The present invention improves upon the design of U.S. Pat. No. 5,027,985 and is also adapted for use as a tilt valve.
The aerosol valve unit of the present invention comprises a mounting cup, a gasket having a central opening, a valve housing, a valve stem and a valve body, wherein the valve stem and valve body move within the valve housing in response to pressure on the valve stem. The valve body comprises a cylindrical wall defining a recess in the valve body. The cylindrical wall has at least one thin region extending from a top shoulder of the wall, the thin region and the cylindrical wall defining a slot beneath the thin region. The slot communicates with the interior of the container when the valve is actuated.
The valve stem of the present invention comprises an inner cylindrical portion that frictionally and releasably engages within the valve body recess. The valve stem has a longitudinal opening and an orifice aligned with the longitudinal opening of the valve stem. The orifice communicates at one end with the slot in the recess of the valve body and at the other end with the longitudinal opening in the valve stem. The central opening of the gasket seals the slot when the valve is in a closed position.
In another aspect of the present invention, the valve body has a lower portion and the valve body is tapered inwardly toward its lower portion. The valve housing has an upper portion and the valve housing is tapered outward toward the upper portion. The valve body has an annular shoulder portion which engages the gasket when the valve is not actuated, preventing product from passing over the shoulder, closing the valve. The shoulder can be at least partially disengaged from the gasket by vertical or tilt actuation of an actuator button, allowing product to pass over the portion of the shoulder disengaged from the gasket, into the valve body and valve stem for discharge.
In another aspect of the invention, the valve stem further comprises a lower cylindrical portion with a pair of tangential openings, the lower cylindrical portion positioned within the valve body such that product enters the valve stem through these tangential openings, causing the mechanical break up of the product.
FIG. 1 is a longitudinal sectional view of the valve of the present invention, in its closed position;
FIG. 2 is a longitudinal sectional view of the valve of FIG. 1 in an open position;
FIG. 3 is a longitudinal sectional view of the valve of FIG. 1, opened by tilt activation;
FIG. 4 is a longitudinal partial sectional view of the valve body of the present invention;
FIG. 5 is a side view of the valve body of the present invention;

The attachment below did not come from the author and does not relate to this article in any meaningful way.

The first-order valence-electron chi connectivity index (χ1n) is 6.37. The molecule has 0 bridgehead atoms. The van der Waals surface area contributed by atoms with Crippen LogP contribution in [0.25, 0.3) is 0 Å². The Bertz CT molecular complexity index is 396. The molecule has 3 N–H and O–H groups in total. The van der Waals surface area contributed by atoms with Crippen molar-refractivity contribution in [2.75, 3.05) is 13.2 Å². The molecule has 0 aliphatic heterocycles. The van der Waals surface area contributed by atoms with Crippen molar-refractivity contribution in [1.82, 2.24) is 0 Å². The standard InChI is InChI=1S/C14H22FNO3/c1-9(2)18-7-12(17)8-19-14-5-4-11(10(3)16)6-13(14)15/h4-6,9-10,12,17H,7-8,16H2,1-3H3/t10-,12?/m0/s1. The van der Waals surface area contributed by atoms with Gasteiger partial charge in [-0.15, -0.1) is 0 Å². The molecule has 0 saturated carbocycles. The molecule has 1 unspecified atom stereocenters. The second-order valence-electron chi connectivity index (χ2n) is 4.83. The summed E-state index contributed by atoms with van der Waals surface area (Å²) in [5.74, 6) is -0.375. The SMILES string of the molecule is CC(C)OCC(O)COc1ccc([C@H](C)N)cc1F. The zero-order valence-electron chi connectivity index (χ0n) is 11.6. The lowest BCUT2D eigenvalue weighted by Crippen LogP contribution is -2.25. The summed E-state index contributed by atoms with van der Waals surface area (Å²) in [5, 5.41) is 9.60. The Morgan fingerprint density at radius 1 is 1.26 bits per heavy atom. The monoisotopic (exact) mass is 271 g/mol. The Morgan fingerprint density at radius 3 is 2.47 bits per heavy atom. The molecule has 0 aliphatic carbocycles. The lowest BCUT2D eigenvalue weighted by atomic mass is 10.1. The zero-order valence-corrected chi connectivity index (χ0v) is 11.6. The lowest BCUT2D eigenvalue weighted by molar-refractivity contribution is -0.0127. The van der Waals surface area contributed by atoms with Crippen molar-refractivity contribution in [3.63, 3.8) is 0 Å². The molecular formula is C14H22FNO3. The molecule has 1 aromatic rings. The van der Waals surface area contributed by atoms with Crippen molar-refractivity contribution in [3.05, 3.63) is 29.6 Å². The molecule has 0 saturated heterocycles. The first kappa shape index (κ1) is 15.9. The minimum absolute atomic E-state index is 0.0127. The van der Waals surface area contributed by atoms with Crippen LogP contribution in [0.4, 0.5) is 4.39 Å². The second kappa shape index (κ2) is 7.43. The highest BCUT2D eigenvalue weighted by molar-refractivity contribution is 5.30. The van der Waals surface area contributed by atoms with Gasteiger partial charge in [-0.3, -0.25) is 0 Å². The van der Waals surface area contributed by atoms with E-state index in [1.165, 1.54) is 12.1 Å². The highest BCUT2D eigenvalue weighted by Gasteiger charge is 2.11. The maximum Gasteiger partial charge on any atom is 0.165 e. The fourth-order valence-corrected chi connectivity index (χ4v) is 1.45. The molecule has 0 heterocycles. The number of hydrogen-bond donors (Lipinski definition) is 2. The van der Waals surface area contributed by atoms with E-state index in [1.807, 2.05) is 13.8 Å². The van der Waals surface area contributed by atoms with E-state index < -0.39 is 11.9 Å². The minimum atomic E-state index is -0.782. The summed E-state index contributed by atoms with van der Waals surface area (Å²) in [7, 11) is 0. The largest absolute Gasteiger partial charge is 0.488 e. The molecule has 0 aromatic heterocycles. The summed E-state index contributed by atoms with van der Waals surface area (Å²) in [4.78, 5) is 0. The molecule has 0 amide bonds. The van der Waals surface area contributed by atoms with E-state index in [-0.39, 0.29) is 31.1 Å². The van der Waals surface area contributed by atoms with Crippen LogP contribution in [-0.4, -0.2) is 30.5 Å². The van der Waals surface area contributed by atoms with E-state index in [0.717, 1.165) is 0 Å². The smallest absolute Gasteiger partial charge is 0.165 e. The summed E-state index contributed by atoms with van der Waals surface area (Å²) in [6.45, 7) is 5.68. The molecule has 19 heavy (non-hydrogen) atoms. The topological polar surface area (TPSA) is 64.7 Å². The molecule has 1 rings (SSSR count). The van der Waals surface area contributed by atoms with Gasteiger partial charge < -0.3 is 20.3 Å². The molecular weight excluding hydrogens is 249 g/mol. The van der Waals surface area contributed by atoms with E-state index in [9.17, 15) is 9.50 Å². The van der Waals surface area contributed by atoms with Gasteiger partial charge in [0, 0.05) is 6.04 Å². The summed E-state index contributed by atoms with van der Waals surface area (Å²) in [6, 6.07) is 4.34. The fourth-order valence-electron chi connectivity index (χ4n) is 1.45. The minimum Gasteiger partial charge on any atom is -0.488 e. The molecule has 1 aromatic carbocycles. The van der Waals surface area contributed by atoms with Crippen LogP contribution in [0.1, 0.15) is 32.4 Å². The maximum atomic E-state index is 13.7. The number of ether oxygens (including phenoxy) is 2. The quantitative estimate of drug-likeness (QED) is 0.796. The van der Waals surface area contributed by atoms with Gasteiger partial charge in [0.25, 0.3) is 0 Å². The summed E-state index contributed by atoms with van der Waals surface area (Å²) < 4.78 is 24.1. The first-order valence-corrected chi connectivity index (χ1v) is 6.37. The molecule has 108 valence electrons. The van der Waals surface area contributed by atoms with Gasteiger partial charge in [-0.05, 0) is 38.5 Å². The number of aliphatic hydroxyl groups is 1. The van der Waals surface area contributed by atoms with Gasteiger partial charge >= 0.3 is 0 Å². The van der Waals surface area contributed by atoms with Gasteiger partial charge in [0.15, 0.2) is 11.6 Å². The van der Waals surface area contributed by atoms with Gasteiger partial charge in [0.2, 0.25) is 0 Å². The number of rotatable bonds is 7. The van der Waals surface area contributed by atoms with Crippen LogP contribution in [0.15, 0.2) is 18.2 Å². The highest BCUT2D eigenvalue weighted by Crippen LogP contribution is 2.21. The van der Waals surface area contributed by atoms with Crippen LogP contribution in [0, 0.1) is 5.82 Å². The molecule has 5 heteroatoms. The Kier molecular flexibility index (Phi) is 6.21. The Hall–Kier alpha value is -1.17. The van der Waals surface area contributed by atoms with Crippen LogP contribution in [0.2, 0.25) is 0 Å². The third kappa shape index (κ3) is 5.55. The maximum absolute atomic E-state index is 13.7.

FIG. 6 is a perspective partial sectional view of the valve body of the FIGS. 4-5;
FIG. 7 is a view along line 7--7 of the valve body of FIG. 4;
FIG. 8 is a partial sectional view of the valve body-valve stem assembly of the present invention;
FIG. 9 is a longitudinal sectional view of the valve stem of the present invention;
FIG. 10 is a view along line 10--10 in FIG. 9;
FIG. 11 is a perspective view of the valve stem of FIG. 9; and
FIG. 12 is a longitudinal sectional view of another embodiment of the valve body-valve stem assembly of the present invention.
FIG. 1 is a longitudinal sectional view of the aerosol valve of the present invention, in a closed position. The mounting cup of the aerosol container, shown partially cut away, is generally designated as 10. Crimped to the mounting cup 10 is a valve housing 12 and a gasket 14. Disposed within the housing 12 is the valve body 16 having a main portion 16c, an upstanding cylindrical wall 26 extending upward from the main portion 16c, and a lower portion 16a extending downward from the main portion 16c. The main portion 16c and the upstanding cylindrical wall 26 have an inner cylindrical surface 22a defining a recess 22. FIG. 4 is a sectional view of the valve body 16, showing the main portion 16c, the upstanding cylindrical wall 26, the lower portion 16a and the recess 22, A valve stem 20 is disposed within the recess 22 of the valve body 16. The valve body is biased toward the gasket 14 by a spring 18. The lower portion 16a of the valve body 16 is adapted to be engaged by the spring 18. For example, the spring 18 can engage an annular groove 90 as shown in FIGS. 1 and 4. The outer wall 16b of the main portion 16c of the valve body 16 is preferably inwardly tapered toward the lower portion 16a of the valve body 16 while the interior wall 12a of the valve housing 12 preferably flares outward at its top. This provides space allowing for the rotation of the valve body 16 during tilt activation, which is discussed further, below. A conventional dip tube 46 is shown attached to the bottom of the housing 12.
Upstanding cylindrical wall 26, shown in FIGS. 5-6, defines the upper portion of the recess 22. The top inner edge 26a of the upstanding cylindrical wall is chamfered to ease insertion of the valve stem 20 into the valve body 16. The upstanding cylindrical wall 26 has a thin rectangular region 21a referred to as a region or thin skin. The location of the thin skin 21a is shown in phantom in FIG. 5. The cross-section of the thin skin 21a may be substantially uniform as shown in FIG. 4; its back portion is shown in FIG. 6. The thin skin 21a runs from the top shoulder 26b of the cylindrical wall 26, almost to its bottom. Beneath the thin skin 21a is a slot 21 passing through the cylindrical wall 26. The slot 21 is defined by the thin skin 21a and the cylindrical wall 26. The slot 21 is shown in phantom in FIG. 5. See also FIGS. 4 and 6. Preferably, there is a second thin skin 21a and slot 21 on the opposite side of the cylindrical wall 26. See FIG. 6. More than two slots is not preferred because it can weaken the cylindrical wall 26. These slots 21 allow for the passage of product into the valve body 16, as will be described below. Beneath the slots 21 are grooves 32 in the inner cylindrical surface 22a of the valve body 16, shown in FIGS. 4 and 6, for example. FIG. 7 is a top view of the valve body along line 7--7 of FIG. 4, with the cylindrical wall 26, thin skins 21a and groove 32 identified.